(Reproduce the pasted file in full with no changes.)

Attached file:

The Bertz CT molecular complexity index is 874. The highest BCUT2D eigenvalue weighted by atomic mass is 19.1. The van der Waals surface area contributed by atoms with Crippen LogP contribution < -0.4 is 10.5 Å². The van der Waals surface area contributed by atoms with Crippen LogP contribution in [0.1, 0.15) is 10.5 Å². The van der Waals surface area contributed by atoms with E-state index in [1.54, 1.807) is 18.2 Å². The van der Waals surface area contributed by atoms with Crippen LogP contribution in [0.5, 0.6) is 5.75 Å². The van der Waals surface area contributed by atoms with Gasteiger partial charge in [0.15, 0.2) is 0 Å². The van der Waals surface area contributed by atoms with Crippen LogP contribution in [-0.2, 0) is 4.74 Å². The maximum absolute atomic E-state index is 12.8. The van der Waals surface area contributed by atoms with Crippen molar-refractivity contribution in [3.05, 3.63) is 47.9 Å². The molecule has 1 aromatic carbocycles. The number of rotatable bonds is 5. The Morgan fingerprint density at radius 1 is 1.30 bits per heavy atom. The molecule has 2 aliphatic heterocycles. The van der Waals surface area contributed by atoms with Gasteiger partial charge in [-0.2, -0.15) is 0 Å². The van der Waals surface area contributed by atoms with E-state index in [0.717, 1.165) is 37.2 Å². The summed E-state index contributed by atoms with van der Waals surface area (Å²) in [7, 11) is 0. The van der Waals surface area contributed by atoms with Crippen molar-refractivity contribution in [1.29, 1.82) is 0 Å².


The Bertz CT molecular complexity index is 874. The highest BCUT2D eigenvalue weighted by atomic mass is 19.1. The van der Waals surface area contributed by atoms with Crippen LogP contribution < -0.4 is 10.5 Å². The van der Waals surface area contributed by atoms with Crippen LogP contribution in [0.1, 0.15) is 10.5 Å². The van der Waals surface area contributed by atoms with E-state index in [1.54, 1.807) is 18.2 Å². The van der Waals surface area contributed by atoms with Crippen LogP contribution in [0.5, 0.6) is 5.75 Å². The van der Waals surface area contributed by atoms with Gasteiger partial charge in [0.15, 0.2) is 0 Å². The van der Waals surface area contributed by atoms with Crippen LogP contribution in [-0.2, 0) is 4.74 Å². The maximum absolute atomic E-state index is 12.8. The van der Waals surface area contributed by atoms with Crippen molar-refractivity contribution in [3.05, 3.63) is 47.9 Å². The molecule has 1 aromatic carbocycles. The number of rotatable bonds is 5. The Morgan fingerprint density at radius 1 is 1.30 bits per heavy atom. The molecule has 2 aliphatic heterocycles. The van der Waals surface area contributed by atoms with Gasteiger partial charge in [-0.2, -0.15) is 0 Å². The van der Waals surface area contributed by atoms with E-state index in [0.717, 1.165) is 37.2 Å². The summed E-state index contributed by atoms with van der Waals surface area (Å²) in [7, 11) is 0. The van der Waals surface area contributed by atoms with Crippen molar-refractivity contribution in [1.29, 1.82) is 0 Å².